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An exaptation is a biological adaptation where the biological function currently performed by the adaptation was not the function performed while the adaptation evolved under earlier pressures of natural selection. Exaptations are common in the history of living things. For example, the gills of aquatic vertebrates function as respiratory organs, while the pharyngeal slits from which gill openings evolved functioned in filter-feeding in ancestral chordates. Likewise, the bony material of early vertebrate jaws evolved from skeletal rods that served to keep pharyngeal gill slits open. Later in vertebrate evolution, bones that had been components of the jaws of reptiles became part of the sound transduction apparatus in mammalian ears.

(Note that while the term refers to biological adaptations, it is applicaple to psychological adaptations as well. For more information, see Evolutionary psychology).

The origin of the term exaptation is attributed to the evolutionary biologists Stephen J. Gould and Elizabeth Vrba "Exaptation - a missing term in the science of form," Paleobiology 8 (1982): 4-15 - an explanation of how complex physical traits might evolve from simpler structures.

The function defining an exaptation is often the primary function performed by the anatomical structure, physiological process or behavioural trait. Furthermore, this defining function is usually postulated as replacing a defunct function of the adaptation that gave an advantage to the organism under earlier pressures of natural selection. Thus, the postulated, defunct function and its earlier, evolutionary advantages are often a subject of contention - in detail if not in fact.

Skeptical responses range from there's no such thing as an exaptation to every adaptation is an exaptation, because every structure or behavior of an organism is a modification of an earlier one. (Daniel Dennett's view).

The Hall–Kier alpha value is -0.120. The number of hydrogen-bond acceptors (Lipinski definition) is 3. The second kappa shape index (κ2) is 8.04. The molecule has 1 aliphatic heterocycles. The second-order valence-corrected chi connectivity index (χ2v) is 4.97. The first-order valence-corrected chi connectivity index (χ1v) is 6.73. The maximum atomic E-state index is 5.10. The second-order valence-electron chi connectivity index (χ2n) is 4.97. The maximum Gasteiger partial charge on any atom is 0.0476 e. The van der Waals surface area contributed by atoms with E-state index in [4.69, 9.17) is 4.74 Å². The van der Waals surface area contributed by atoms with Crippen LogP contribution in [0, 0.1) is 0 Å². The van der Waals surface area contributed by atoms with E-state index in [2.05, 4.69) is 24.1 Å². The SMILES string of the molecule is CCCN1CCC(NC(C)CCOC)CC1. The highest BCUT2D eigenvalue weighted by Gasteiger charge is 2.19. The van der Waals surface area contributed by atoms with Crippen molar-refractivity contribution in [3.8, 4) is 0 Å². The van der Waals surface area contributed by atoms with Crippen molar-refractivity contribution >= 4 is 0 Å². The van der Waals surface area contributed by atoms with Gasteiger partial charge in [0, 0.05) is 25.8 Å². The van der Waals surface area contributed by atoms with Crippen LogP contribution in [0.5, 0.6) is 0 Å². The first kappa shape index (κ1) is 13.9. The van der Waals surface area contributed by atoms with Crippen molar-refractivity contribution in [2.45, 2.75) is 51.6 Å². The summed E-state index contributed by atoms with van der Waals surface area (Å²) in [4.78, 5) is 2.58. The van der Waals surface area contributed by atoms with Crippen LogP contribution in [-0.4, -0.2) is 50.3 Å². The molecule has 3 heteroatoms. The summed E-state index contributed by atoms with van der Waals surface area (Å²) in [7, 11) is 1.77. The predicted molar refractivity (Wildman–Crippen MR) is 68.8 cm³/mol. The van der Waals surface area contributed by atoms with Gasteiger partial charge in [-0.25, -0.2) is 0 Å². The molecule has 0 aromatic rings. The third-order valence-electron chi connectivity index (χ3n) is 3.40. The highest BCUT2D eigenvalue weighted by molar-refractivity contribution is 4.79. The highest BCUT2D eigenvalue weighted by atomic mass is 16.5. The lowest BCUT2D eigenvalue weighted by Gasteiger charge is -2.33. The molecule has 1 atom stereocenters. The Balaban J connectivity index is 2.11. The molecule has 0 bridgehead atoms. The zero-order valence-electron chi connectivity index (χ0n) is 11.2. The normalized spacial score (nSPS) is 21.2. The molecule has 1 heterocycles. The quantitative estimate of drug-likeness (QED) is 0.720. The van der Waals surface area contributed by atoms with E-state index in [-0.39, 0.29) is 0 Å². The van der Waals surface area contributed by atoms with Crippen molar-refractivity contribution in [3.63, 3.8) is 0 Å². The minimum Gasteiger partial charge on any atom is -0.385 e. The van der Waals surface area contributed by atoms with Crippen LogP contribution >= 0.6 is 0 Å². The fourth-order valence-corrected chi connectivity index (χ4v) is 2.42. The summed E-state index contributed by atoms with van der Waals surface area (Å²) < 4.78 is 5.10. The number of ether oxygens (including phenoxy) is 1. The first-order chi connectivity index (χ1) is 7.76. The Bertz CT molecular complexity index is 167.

One problem that had been troubling Darwinian evolution was the question of how complex structures could evolve gradually if their earlier incarnations would not have a survival advantage. As one of Darwin's critics, George Jackson Mivart, pointed out, a bird's wing, for example, would not be of much use at 5% of what is needed for flying. If there were no adaptive value to the earlier structures, it would seem unlikely that the trait would survive long enough to become of use to the organism.

Gould and Vrba, using earlier theories on preadaptation, coined the term exaptation to explain how such traits may evolve. Complex physical traits, they hypothesized, evolved from earlier traits that had a different adaptive value. 5% of a wing, especially if covered in air-trapping feathers, could have been a very efficient thermoregulator: a cover to duck under when too cold and to lift up when too warm. Organisms with such an adaptation would thus be fitter than those without, leading to the spread of this trait.

The thermoregulator would grow larger over time, and become covered in thinner feathers, as this would be an improvement over smaller, less well covered versions. Eventually, the thermoregulator would have grown so large that some of these animals would begin to glide with it. At this point the structure would have become an entirely new trait. Organisms with wings could glide, greatly improving their mobility. Now gradual evolution could take place on the wing instead of the thermoregulator, and the structure and organisms themselves would become entirely adapted to flying.

The evolution of numerous other physical traits have been ascribed to exaptation: The bones of vertebrates, which appear very early in the evolution of our aquatic ancestors, may have originally been formed as protective armor or as a method of storing calcium phosphate. Later, when vertebrates migrated to the land, these structures found a new adaptive function in support.

The term has spread within literature on evolutionary biology. Hence: exapted used as a verb, where a biological function exapted an earlier function of an adaptation.

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